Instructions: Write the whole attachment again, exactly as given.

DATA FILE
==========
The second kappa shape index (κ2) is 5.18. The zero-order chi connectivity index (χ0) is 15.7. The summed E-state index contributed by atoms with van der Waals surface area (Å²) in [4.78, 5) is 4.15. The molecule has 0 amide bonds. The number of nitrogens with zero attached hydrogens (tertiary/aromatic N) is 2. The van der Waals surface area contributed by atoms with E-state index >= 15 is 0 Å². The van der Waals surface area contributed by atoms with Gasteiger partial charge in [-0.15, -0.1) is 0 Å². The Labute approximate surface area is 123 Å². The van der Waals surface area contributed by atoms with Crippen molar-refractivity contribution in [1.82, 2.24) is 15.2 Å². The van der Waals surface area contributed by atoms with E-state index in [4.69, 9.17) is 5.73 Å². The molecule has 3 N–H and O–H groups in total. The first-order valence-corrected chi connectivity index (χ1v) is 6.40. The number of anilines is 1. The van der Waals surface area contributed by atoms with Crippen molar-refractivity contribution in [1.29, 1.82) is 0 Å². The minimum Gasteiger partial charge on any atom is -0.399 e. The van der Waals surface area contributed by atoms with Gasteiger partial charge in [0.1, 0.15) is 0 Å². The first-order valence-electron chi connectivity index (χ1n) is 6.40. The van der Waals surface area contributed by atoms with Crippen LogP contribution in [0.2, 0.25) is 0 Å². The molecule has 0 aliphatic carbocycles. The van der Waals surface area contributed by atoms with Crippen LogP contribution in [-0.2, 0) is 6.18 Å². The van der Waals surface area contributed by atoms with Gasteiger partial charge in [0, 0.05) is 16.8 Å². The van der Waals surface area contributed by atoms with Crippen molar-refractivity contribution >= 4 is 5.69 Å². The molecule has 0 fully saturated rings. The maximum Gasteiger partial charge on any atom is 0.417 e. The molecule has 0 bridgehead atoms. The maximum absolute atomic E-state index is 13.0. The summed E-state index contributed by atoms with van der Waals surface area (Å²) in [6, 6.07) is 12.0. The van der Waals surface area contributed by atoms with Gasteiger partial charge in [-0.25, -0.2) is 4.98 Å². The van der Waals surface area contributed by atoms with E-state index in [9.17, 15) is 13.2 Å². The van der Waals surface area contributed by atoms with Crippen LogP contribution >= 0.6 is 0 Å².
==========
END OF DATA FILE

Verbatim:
The second kappa shape index (κ2) is 5.18. The zero-order chi connectivity index (χ0) is 15.7. The summed E-state index contributed by atoms with van der Waals surface area (Å²) in [4.78, 5) is 4.15. The molecule has 0 amide bonds. The number of nitrogens with zero attached hydrogens (tertiary/aromatic N) is 2. The van der Waals surface area contributed by atoms with E-state index >= 15 is 0 Å². The van der Waals surface area contributed by atoms with Gasteiger partial charge in [-0.15, -0.1) is 0 Å². The Labute approximate surface area is 123 Å². The van der Waals surface area contributed by atoms with Crippen molar-refractivity contribution in [1.82, 2.24) is 15.2 Å². The van der Waals surface area contributed by atoms with E-state index in [4.69, 9.17) is 5.73 Å². The molecule has 3 N–H and O–H groups in total. The first-order valence-corrected chi connectivity index (χ1v) is 6.40. The number of anilines is 1. The van der Waals surface area contributed by atoms with Crippen molar-refractivity contribution in [1.29, 1.82) is 0 Å². The minimum Gasteiger partial charge on any atom is -0.399 e. The van der Waals surface area contributed by atoms with Gasteiger partial charge in [0.1, 0.15) is 0 Å². The first-order valence-electron chi connectivity index (χ1n) is 6.40. The van der Waals surface area contributed by atoms with Crippen LogP contribution in [0.2, 0.25) is 0 Å². The molecule has 0 aliphatic carbocycles. The van der Waals surface area contributed by atoms with Crippen LogP contribution in [-0.2, 0) is 6.18 Å². The van der Waals surface area contributed by atoms with Gasteiger partial charge in [0, 0.05) is 16.8 Å². The van der Waals surface area contributed by atoms with Crippen molar-refractivity contribution >= 4 is 5.69 Å². The molecule has 0 fully saturated rings. The maximum Gasteiger partial charge on any atom is 0.417 e. The molecule has 0 bridgehead atoms. The maximum absolute atomic E-state index is 13.0. The summed E-state index contributed by atoms with van der Waals surface area (Å²) in [6, 6.07) is 12.0. The van der Waals surface area contributed by atoms with Gasteiger partial charge in [-0.25, -0.2) is 4.98 Å². The van der Waals surface area contributed by atoms with E-state index in [9.17, 15) is 13.2 Å². The van der Waals surface area contributed by atoms with Crippen LogP contribution >= 0.6 is 0 Å².